There has been a lot of debate in recent months about replacing methadone treatment for opioid addiction with alternatives, such as Suboxone. In his proposed two-year budget, Gov. Paul LePage would end methadone treatment for MaineCare recipients to move them to Suboxone. Many treatment and health care providers warn that addiction treatment isn’t as simple as swapping one drug for another.
Sen. Geoff Gratwick of Bangor has offered a way through the debate. Building on the work of a Bangor group that took a hard look at drug abuse and addiction in the city, he proposes a pilot project to test the effectiveness of using drug treatments other than methadone to deal with opioid addiction. The test sites would be outside Bangor, involve primary care providers and offer peer support.
This is a smart way to cut through the competing claims to verify what will and won’t work. It can also identify what system and supports must be in place for the best chance of success. This is far superior to cutting off a portion of Maine’s population from a treatment they rely on to overcome addiction without a viable alternative in place.
Much credit goes to a committee of residents, medical providers, treatment specialists, law enforcement officials and others who met for six months to come up with a plan to address drug abuse and addiction in Bangor. They emphasize three key focus areas. First is to encourage better pain medication prescribing practices to reduce the supply of opiates. Second is to re-evaluate how addiction is treated in emergency rooms and whether intermediary steps are needed rather than simply sending those who have overdosed back home. The third focus, and impetus for the bill, is to look for alternatives to methadone.
Bangor City Councilor Pauline Civiello was a member of the Bangor committee and is a strong supporter of Gratwick’s bill because it “looks at the whole person.” In addition, it would allow treatment closer to home, offers a support system and holds participants accountable.
Bangor has three methadone clinics, which have long been a cause for concern. Methadone must be dispensed at licensed clinics, requiring that recovering addicts make daily trips to communities such as Bangor and Westbrook. Patients must take their doses — dispensed either as a liquid or a wafer — in front of clinic staff to ensure they don’t smuggle it out of the building. Patients can earn the right to take a bottle home if they avoid illicit drug use and remain committed to treatment.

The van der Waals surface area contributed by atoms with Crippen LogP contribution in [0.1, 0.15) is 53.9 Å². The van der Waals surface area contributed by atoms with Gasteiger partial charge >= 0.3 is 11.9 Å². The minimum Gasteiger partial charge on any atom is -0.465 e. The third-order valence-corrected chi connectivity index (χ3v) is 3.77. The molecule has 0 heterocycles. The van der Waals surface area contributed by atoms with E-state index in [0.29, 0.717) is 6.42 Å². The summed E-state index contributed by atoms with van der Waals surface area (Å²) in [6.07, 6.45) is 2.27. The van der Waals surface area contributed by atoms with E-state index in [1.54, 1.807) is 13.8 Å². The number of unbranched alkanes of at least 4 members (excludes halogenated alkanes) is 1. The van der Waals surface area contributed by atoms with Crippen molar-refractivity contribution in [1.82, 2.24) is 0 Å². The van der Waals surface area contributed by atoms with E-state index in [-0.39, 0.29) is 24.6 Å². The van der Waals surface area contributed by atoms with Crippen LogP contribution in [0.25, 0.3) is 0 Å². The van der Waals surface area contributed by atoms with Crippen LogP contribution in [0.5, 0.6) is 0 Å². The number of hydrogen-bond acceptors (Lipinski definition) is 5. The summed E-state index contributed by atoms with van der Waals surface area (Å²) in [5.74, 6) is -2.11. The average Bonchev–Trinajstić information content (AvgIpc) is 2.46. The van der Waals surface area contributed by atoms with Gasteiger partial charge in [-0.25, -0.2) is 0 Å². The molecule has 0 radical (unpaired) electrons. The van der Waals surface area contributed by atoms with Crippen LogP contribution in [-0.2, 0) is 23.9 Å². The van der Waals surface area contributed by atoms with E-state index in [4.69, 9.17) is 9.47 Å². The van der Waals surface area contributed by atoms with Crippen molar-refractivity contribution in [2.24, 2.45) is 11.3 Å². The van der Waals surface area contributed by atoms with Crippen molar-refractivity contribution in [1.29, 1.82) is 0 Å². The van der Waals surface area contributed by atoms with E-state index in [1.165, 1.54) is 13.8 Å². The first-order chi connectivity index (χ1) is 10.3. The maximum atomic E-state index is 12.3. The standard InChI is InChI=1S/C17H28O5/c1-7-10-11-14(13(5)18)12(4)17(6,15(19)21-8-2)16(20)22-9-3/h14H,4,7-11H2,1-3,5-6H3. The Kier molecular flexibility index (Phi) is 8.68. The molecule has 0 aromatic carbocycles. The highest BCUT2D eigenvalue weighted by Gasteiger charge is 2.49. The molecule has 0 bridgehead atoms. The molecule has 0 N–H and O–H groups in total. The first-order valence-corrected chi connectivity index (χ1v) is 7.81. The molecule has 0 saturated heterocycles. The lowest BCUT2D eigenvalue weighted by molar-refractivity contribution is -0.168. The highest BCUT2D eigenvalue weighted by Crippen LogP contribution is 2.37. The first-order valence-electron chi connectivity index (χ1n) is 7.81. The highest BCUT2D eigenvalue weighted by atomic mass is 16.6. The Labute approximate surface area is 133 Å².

Suboxone, which costs much more than methadone, is a good alternative for people with less severe addiction. It is prescribed by a physician, and doctors who are registered to prescribe Suboxone can only treat 100 patients at a time. There are not enough doctors licensed and trained to absorb the 3,800 addicts on MaineCare who currently get methadone at the state’s 11 clinics.
As he has amended it, Gratwick’s bill, LD 524, begins to address the concerns with both treatments. It would set up one or two test sites at least 30 miles from existing methadone clinics. This will allow clients to remain close to their families and jobs so they can reintegrate into their communities, one of DHHS’s laudable goals with its Suboxone plan. It will also save state dollars on transportation for methadone patients, which can instead go toward paying for the pilot projects.
It will include primary care providers, perhaps through the state’s system of Federally Qualified Health Centers. Increasing the number of doctors willing and able to prescribe Suboxone must be a cornerstone of any program that seeks to reduce methadone use in favor of alternatives. Telemedicine will be examined as a means of patient counseling. Those who are selected to participate in the initial program must sign a contract with a peer recovery supporter, who will be available to help and support the client’s recovery.
This comprehensive approach is certainly worthy of support.